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June 19, 1967


JAMA. 1967;200(12):1124. doi:10.1001/jama.1967.03120250158023

Unexplained chronic abdominal pain poses a vexing problem in patient management. When the clinical examination and radiologic and laboratory studies are uninformative, the physician is confronted with a dilemma. Should he watch the patient until the disease process advances sufficiently to produce objective evidence for diagnosis, or should a surgical exploration of the abdomen be advised to establish the diagnosis? Since such an exploration would be based upon subjective evaluation of the patient's symptoms, the possibility of an unrewarding laparotomy often prompts a course of "watchful waiting."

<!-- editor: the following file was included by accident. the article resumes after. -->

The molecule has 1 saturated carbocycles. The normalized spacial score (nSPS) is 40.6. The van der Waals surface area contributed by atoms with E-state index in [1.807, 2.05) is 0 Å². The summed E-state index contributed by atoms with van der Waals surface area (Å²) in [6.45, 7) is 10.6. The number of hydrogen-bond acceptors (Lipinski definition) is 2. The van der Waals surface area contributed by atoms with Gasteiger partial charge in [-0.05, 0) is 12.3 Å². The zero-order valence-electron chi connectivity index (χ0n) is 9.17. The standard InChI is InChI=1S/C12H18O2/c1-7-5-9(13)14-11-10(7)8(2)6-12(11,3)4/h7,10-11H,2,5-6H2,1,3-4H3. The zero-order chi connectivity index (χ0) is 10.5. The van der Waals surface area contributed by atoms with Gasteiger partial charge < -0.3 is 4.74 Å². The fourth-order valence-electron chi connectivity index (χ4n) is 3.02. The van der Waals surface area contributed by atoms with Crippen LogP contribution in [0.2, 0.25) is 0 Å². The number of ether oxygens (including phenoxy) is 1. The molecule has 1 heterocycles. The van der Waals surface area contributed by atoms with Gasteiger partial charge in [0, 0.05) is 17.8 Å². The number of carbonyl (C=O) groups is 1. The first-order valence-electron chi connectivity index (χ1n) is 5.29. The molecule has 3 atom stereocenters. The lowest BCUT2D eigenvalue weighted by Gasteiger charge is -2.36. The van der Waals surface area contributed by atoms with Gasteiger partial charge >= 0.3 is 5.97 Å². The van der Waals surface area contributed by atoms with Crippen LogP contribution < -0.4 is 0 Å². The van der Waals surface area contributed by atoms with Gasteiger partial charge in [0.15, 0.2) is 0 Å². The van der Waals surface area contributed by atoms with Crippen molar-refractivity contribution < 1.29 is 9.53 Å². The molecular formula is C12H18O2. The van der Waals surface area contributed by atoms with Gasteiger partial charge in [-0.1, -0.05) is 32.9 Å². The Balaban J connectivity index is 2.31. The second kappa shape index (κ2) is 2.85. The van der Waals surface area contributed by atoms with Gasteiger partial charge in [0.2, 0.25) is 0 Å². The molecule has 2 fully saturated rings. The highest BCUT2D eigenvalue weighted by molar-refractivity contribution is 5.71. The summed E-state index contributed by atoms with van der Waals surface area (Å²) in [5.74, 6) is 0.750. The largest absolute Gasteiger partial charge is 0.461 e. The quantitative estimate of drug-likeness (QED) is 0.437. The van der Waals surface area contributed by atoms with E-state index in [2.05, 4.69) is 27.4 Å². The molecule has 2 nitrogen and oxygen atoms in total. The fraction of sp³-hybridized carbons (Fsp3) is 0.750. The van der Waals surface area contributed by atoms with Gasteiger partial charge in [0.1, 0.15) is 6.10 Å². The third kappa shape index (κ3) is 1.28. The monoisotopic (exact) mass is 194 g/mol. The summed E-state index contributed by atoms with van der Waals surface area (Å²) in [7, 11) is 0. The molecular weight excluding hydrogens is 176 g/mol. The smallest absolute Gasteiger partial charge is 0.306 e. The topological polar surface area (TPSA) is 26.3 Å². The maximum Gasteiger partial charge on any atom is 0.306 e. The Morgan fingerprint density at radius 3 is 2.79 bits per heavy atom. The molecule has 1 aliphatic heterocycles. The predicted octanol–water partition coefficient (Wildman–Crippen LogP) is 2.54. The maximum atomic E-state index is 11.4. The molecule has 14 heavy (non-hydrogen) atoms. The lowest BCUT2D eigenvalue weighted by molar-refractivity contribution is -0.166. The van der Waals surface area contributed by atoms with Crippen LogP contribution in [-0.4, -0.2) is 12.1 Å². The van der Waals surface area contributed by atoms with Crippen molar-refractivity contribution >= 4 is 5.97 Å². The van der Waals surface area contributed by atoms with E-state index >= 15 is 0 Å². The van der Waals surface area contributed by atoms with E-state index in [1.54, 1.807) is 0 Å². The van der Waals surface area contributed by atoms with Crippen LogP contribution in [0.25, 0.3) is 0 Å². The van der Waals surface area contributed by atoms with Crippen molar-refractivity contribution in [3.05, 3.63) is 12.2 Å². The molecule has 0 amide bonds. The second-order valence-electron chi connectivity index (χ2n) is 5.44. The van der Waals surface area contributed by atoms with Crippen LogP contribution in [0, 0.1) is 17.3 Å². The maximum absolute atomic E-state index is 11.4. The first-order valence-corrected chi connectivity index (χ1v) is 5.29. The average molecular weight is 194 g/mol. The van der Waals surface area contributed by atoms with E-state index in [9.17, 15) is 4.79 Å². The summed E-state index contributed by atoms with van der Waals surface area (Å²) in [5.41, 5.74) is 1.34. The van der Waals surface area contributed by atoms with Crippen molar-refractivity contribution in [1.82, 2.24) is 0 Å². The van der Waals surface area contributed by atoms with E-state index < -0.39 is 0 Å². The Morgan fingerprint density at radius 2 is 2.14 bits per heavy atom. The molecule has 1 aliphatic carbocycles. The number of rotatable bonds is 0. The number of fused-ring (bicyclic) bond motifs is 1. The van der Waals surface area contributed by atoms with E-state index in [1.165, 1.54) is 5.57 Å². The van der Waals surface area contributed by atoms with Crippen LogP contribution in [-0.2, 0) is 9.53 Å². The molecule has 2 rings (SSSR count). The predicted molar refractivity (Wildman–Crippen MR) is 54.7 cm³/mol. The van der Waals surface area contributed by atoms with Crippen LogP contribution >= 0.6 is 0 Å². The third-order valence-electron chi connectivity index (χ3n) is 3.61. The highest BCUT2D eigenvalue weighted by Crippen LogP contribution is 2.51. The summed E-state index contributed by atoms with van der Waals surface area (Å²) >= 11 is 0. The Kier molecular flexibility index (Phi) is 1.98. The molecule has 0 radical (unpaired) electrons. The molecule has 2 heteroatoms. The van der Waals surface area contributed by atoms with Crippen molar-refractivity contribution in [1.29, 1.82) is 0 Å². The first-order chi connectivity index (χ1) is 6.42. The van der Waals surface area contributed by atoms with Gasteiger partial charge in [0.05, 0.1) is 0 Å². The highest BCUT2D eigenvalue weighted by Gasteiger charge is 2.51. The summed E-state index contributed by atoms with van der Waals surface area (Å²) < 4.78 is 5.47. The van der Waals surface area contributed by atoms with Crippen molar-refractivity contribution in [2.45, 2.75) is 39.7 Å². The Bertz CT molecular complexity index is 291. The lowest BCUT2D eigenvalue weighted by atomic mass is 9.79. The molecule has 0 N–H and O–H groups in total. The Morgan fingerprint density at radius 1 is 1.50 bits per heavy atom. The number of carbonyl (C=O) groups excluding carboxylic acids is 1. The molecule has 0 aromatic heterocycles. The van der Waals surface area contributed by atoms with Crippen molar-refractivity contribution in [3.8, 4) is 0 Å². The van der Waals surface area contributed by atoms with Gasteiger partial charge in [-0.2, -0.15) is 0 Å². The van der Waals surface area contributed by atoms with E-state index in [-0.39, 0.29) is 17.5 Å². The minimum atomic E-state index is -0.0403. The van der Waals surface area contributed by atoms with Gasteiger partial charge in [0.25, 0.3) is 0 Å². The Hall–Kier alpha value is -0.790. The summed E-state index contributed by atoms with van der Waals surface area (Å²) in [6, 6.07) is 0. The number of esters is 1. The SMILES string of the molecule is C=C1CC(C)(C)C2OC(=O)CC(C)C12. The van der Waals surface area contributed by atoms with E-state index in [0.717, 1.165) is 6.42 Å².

In the last few years, several reports have appeared in the literature concerning the diagnostic use of selective angiography of branches of the abdominal aorta which supply gastrointestinal structures.1 This procedure has two goals. The first is for the detection of primary arterial occlusive disease which might be the cause of so-called abdominal angina. The second is to determine if there are